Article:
Spencer has almost arrived on our screens, and if you’re a fellow royal enthusiast, then you’ve already bought tickets and you have questions. Primarily: Will Kristen Stewart get an Oscar nomination for playing Princess Diana, and how much of what we saw onscreen was real—especially when it comes to Queen Elizabeth and Princess Diana’s tense relationship? Truly, I never want to hear anyone complaining about their mother-in-law again, because between Spencer and The Crown season 5, that was rough.
The Crown specifically depicts the Queen being wildly cold to Diana—like, we saw the Queen refuse to speak with Di ahead of her royal wedding to Prince Charles, and at one point, she looked completely horrified when Diana gave her a hug. Diana, on the other hand, seemed only to want to be accepted and loved by her husband’s family. The portrayal in Spencer isn’t much better either, to be honest.
So what were things like between Diana and the Queen in real life? To quote the immortal words of the internet’s most beloved GIF:
The Queen Apparently Ignored Signs That Diana Was Unhappy
According to respected royal biographer Ingrid Seward in Reader’s Digest, the Queen pretty much expected Diana to be a natural fit in the royal family. And when Diana moved into the palace after her engagement, Her Majesty even wrote a friend, “I trust that Diana will find living here less of a burden than is expected.”
But as The Crown made all kinds of clear, Diana struggled with loneliness and boredom during this period, and the Queen basically ignored all the early signs that she was unhappy. Per Seward, “Nearly everyone, from the Queen to the staff who looked after Diana, attributed her behavior to a bad case of ‘nerves.’”
The Queen Initially Empathized…Until She Didn’t
After the royal wedding, Seward reports that the Queen was more “understanding of Diana’s difficulties” and had a natural empathy for her. Diana even told Seward—who’s been reporting on the royal family for years—that “I have the best mother-in-law in the world.”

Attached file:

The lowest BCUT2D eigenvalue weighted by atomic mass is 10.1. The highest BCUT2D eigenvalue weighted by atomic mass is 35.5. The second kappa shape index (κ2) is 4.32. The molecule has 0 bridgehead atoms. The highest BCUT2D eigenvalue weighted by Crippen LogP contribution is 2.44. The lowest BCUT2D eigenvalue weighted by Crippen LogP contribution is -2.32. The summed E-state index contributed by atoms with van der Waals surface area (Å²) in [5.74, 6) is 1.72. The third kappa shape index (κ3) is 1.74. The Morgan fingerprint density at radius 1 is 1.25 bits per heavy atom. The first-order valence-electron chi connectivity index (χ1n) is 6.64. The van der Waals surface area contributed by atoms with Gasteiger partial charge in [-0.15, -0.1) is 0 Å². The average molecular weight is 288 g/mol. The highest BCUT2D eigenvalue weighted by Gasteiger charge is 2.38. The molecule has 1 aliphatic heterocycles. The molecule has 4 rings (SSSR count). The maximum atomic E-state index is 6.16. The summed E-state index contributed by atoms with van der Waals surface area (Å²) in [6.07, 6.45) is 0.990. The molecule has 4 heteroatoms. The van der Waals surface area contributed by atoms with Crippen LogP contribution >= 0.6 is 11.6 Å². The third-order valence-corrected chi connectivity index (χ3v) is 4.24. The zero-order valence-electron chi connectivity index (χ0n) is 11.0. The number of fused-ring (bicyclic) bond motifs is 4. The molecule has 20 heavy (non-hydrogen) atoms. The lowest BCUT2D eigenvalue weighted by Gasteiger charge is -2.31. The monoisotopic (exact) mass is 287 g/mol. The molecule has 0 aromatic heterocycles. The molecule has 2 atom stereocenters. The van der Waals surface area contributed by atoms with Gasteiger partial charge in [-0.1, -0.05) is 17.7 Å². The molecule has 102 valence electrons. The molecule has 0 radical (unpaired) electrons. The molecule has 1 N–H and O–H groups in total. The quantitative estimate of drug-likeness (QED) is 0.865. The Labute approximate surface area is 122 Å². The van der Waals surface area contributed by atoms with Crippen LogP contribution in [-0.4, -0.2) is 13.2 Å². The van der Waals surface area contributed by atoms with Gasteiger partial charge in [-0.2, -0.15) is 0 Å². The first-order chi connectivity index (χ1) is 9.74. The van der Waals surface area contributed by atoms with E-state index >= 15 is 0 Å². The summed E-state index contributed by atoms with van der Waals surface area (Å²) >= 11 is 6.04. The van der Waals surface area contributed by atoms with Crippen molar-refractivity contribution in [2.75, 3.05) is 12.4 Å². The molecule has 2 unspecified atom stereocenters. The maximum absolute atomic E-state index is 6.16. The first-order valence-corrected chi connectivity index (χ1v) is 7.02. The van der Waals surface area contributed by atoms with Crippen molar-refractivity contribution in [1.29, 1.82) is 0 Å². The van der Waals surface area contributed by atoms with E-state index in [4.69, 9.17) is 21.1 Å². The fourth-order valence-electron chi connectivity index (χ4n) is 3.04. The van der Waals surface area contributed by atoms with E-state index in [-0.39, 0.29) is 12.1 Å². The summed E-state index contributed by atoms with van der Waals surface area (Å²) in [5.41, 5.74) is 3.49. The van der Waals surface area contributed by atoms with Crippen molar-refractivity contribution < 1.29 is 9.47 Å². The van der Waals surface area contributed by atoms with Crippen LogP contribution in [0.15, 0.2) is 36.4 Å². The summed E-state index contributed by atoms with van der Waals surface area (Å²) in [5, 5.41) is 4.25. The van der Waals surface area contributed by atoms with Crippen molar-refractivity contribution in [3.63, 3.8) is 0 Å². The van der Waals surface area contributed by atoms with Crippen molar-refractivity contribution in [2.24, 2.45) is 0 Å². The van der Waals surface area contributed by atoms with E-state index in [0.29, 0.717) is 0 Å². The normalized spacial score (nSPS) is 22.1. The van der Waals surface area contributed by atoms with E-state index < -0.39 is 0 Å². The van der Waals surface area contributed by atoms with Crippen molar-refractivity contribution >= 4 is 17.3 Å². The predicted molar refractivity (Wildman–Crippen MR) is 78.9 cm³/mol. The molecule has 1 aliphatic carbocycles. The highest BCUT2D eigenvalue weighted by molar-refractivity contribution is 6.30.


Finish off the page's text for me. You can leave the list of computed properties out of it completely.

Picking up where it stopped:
And royal reporter Victoria Arbiter (whose father worked for the Queen) says, “Contrary to popular belief, Diana had a deep respect for the monarchy and she particularly liked the Queen, but freed from the constraints of royal life, she did not was no more necessary to live by its unwritten rules.”
As Diana and Charles’s marriage crumbled, Diana decided to visit the Queen at Buckingham Palace for advice—and at first, it went well! One staff member told Seward, “Diana was usually in a lot better mood when she left than she was when she arrived.” But eventually, the Queen began to fully dread the meetings, referred to Diana as a “nervy racehorse,” and according to a footman, this convo happened:
Footman: “The princess cried three times in a half an hour while she was waiting to see you.”
Queen: “I had her for an hour—and she cried nonstop.”
So, that moment when the Queen refused to hug Diana in The Crown? Not entirely based in fiction.
In 1986, Diana Confronted the Queen About Charles’s Affair
According to multiple biographers (and Diana’s private secretary) who were interviewed for the Channel 5 documentary Two Golden Queens, Diana and the Queen met in 1986 after Diana found out about Charles’s infidelity.
“For Princess Diana, there was a hope that somehow the Queen would intervene to make things okay in their marriage again,” Diana’s private secretary Patrick Jephson said. “But there was a communication problem between two very different generations. Between two strong women. There was a certain school of traditional royal thought that Diana should stop being silly.”
Basically, the Queen wanted Diana to look past her marital problems and preserve the reputation of the royal family, but per Jephson, “Diana wasn’t made like that. Diana was angry. Diana was defiant. She thought, The heck with this, I’m not going to be swept under the carpet.”
Diana described one of her conversations with the Queen in a taped conversation with her speech coach, reportedly saying, “So I went to the top lady, sobbing, and I said, ‘What do I do? I’m coming to you, what do I do?’ And she said, ‘I don’t know what you should do. Charles is hopeless.’ And that was it, and that was help. So I didn’t go back to her again for help, because I don’t go back again if I don’t get it the first time.”
Truly, yikes. As you might expect, Diana and the Queen’s relationship continued to devolve, and—as we’ll doubtless see in Spencer and on next season on The Crown—eventually, the Queen gave the couple permission to divorce.